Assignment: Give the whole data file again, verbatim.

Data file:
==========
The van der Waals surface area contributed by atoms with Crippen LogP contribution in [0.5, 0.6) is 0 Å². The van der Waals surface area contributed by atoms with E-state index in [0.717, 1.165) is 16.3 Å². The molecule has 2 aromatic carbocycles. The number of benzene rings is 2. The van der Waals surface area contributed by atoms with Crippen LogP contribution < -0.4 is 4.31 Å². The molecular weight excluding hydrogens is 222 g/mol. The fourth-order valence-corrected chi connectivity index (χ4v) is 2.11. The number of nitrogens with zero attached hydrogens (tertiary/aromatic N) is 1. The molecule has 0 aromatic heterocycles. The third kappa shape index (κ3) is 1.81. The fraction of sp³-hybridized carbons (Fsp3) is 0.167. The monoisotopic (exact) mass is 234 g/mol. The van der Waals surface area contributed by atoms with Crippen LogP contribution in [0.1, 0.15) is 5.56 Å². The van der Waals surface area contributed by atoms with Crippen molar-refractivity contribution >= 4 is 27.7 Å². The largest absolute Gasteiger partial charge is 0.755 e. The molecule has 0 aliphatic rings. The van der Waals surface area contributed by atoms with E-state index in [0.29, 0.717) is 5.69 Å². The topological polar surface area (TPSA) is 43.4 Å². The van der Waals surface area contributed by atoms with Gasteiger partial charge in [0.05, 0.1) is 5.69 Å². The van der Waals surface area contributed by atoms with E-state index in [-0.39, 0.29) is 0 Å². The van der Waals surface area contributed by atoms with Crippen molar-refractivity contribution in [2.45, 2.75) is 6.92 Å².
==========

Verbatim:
The van der Waals surface area contributed by atoms with Crippen LogP contribution in [0.5, 0.6) is 0 Å². The van der Waals surface area contributed by atoms with E-state index in [0.717, 1.165) is 16.3 Å². The molecule has 2 aromatic carbocycles. The number of benzene rings is 2. The van der Waals surface area contributed by atoms with Crippen LogP contribution < -0.4 is 4.31 Å². The molecular weight excluding hydrogens is 222 g/mol. The fourth-order valence-corrected chi connectivity index (χ4v) is 2.11. The number of nitrogens with zero attached hydrogens (tertiary/aromatic N) is 1. The molecule has 0 aromatic heterocycles. The third kappa shape index (κ3) is 1.81. The fraction of sp³-hybridized carbons (Fsp3) is 0.167. The monoisotopic (exact) mass is 234 g/mol. The van der Waals surface area contributed by atoms with Crippen LogP contribution in [0.1, 0.15) is 5.56 Å². The van der Waals surface area contributed by atoms with Crippen molar-refractivity contribution >= 4 is 27.7 Å². The largest absolute Gasteiger partial charge is 0.755 e. The molecule has 0 aliphatic rings. The van der Waals surface area contributed by atoms with E-state index in [0.29, 0.717) is 5.69 Å². The topological polar surface area (TPSA) is 43.4 Å². The van der Waals surface area contributed by atoms with Gasteiger partial charge in [0.05, 0.1) is 5.69 Å². The van der Waals surface area contributed by atoms with E-state index in [-0.39, 0.29) is 0 Å². The van der Waals surface area contributed by atoms with Crippen molar-refractivity contribution in [2.45, 2.75) is 6.92 Å².